Today, we are going to talk about Key-Value Observing in iOS. In my last post, I introduced some Key-Value coding concepts. We learned about how to change an object’s properties and perform validation deep inside our data model so that we can lay a solid foundation for our application’s error handling. We also listed some disadvantages and potential problems so that we all know what to avoid when using this potent weapon in an iOS developer’s arsenal. So if you missed it, make sure you check it out afterwards.
What is Key-Value Observing?
Key-Value Observing is functionality that allows objects to get a notification whenever a specified property in another object gets modified. This means that every time that property is changed, another object, called an “observer” gets a notification (callback). All this is packed inside NSObject so, in general, it can be used for any Objective-C class.
Why would one choose to use Key-Value Observing?
Although delegation and NSNotifications are an excellent way to get notified that something important happened in another object, this might not always be the best solution. it might also be the case that, just like with Objective-C categories, your are not able (or willing) to modify an existing object in order to add a delegate or post an NSNotification. Key-Value Coding is also a more compact and easier way to get the job done in many cases. Let’s way you have a bunch of data objects and whenever, for some reason, one of those data objects changes, you have to synchronize the whole array with a server or local storage. You might think that, in the latter case you should be using CoreData - you can always get notified in case of changes like that. This is true, but consider this - CoreData will only notify you that an object has changed, and it will trigger for all changes in the object. If you wanted to synchronize only if certain properties changed, you would have to make some extra effort. Returning to the example above, you are not left with many options. It seams like an overkill (and it doesn’t feel right) to have a delegate of a data class. Also, who would be the delegate? What if several objects want to be the delegate? NSNotifications fix the second problem, but it is still not a very good fix. Now, with Key-Value Observing, whoever is interested in update notifications (and has a reference to the data object) can add itself as an observer and specify which properties it is interested in. It’s that simple!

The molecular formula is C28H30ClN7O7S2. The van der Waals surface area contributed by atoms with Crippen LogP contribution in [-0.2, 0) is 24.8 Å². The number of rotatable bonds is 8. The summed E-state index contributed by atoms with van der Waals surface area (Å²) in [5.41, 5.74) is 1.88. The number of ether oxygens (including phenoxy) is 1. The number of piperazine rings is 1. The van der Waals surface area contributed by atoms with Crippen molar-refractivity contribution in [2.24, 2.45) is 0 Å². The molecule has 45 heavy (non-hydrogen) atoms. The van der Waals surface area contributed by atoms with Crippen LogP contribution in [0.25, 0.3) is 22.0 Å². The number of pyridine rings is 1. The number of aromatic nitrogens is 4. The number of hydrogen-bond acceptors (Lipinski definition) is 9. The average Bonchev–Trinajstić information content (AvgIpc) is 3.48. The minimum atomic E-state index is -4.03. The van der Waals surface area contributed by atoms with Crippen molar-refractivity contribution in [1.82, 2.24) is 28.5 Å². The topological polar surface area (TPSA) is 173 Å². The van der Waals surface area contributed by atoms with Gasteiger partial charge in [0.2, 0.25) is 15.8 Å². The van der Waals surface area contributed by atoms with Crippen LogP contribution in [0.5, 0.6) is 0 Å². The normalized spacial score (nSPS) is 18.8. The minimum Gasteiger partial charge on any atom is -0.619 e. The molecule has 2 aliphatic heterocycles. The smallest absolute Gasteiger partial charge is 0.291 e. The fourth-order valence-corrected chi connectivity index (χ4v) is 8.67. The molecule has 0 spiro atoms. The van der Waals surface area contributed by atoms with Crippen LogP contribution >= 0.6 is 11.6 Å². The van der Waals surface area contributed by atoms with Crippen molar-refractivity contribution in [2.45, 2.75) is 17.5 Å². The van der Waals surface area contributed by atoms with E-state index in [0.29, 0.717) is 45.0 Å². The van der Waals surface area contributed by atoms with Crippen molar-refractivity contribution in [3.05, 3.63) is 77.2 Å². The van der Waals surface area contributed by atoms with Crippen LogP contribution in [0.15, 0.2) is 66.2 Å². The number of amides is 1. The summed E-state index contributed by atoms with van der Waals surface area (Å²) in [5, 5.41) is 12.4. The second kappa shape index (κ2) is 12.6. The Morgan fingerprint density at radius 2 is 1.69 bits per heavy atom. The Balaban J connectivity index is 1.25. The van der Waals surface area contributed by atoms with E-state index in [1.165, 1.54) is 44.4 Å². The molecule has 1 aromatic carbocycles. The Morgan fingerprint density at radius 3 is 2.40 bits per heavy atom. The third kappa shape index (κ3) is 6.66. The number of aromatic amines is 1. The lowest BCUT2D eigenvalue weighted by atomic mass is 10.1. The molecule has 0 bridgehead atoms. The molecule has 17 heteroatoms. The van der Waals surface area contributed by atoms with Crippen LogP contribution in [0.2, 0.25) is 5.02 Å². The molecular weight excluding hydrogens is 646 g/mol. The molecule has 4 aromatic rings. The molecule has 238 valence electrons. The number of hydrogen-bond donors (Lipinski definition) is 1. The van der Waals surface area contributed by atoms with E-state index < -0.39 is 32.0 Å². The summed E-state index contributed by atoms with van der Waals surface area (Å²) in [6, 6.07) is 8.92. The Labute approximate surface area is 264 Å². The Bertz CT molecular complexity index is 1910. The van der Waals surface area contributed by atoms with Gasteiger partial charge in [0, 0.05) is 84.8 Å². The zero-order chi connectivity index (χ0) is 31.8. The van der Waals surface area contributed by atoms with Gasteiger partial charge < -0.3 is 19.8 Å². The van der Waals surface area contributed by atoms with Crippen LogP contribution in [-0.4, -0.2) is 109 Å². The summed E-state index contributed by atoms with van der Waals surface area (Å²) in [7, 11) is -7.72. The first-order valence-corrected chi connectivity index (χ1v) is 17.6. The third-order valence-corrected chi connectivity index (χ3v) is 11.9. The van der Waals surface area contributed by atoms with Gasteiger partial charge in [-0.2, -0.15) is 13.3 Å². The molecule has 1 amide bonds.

Which objects support Key-Value Observing?
Almost any NSObject subclass. In fact, It is built into NSObject itself. Every time you create a property using @property, that property is eligible for key value observing. Additionally, all NSManagedObjects DO support it.
How does one register as an observer?
Just add the following code:
[object addObserver:self // self will receive the callback
forKeyPath:propertyName // Changes in the property with name forKeyPath trigger callbacks
Similarly, stop receiving notifications by calling:
[object removeObserver:self forKeyPath:propertyName];
Where does one receive callbacks from an observer?
You need to implement the following method:
- (void)observeValueForKeyPath:(NSString *)keyPath ofObject:(id)object change:(NSDictionary *)change context:(void *)context
In it, you have access to the property name that has been changed via the “keyPath” parameter and to a reference to the object that has been changed. In this method’s body, you can insert code that handles the change appropriately.
That’s all you need to know to start observing!
Let me know in the comment section how do YOU use Key-Value Observers and what problems you were able to overcome with it.
Thanks for reading.